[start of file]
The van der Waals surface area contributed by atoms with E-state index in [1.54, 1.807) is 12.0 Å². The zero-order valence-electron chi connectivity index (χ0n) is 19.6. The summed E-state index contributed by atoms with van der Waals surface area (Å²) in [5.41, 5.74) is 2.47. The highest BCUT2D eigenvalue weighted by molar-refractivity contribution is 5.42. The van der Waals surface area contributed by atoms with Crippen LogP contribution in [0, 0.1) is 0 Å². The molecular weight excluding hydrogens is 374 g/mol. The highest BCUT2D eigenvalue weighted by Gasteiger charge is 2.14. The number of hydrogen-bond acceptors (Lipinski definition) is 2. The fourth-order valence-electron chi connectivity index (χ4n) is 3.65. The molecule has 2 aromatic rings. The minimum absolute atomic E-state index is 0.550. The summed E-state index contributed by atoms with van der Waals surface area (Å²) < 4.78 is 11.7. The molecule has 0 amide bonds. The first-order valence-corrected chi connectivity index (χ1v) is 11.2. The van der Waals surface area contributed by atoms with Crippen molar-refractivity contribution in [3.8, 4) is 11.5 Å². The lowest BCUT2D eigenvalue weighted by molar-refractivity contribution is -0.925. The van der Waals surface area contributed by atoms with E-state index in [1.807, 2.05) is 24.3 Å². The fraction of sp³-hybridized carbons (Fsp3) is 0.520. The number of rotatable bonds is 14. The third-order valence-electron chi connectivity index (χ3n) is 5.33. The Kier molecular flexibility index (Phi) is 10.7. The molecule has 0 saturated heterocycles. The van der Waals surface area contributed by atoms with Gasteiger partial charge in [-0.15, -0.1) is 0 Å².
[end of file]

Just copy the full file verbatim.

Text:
The van der Waals surface area contributed by atoms with E-state index in [1.54, 1.807) is 12.0 Å². The zero-order valence-electron chi connectivity index (χ0n) is 19.6. The summed E-state index contributed by atoms with van der Waals surface area (Å²) in [5.41, 5.74) is 2.47. The highest BCUT2D eigenvalue weighted by molar-refractivity contribution is 5.42. The van der Waals surface area contributed by atoms with Crippen LogP contribution in [0, 0.1) is 0 Å². The molecular weight excluding hydrogens is 374 g/mol. The highest BCUT2D eigenvalue weighted by Gasteiger charge is 2.14. The number of hydrogen-bond acceptors (Lipinski definition) is 2. The fourth-order valence-electron chi connectivity index (χ4n) is 3.65. The molecule has 2 aromatic rings. The minimum absolute atomic E-state index is 0.550. The summed E-state index contributed by atoms with van der Waals surface area (Å²) < 4.78 is 11.7. The molecule has 0 amide bonds. The first-order valence-corrected chi connectivity index (χ1v) is 11.2. The van der Waals surface area contributed by atoms with Crippen molar-refractivity contribution in [3.8, 4) is 11.5 Å². The lowest BCUT2D eigenvalue weighted by molar-refractivity contribution is -0.925. The van der Waals surface area contributed by atoms with E-state index in [1.807, 2.05) is 24.3 Å². The fraction of sp³-hybridized carbons (Fsp3) is 0.520. The number of rotatable bonds is 14. The third-order valence-electron chi connectivity index (χ3n) is 5.33. The Kier molecular flexibility index (Phi) is 10.7. The molecule has 0 saturated heterocycles. The van der Waals surface area contributed by atoms with Gasteiger partial charge in [-0.15, -0.1) is 0 Å².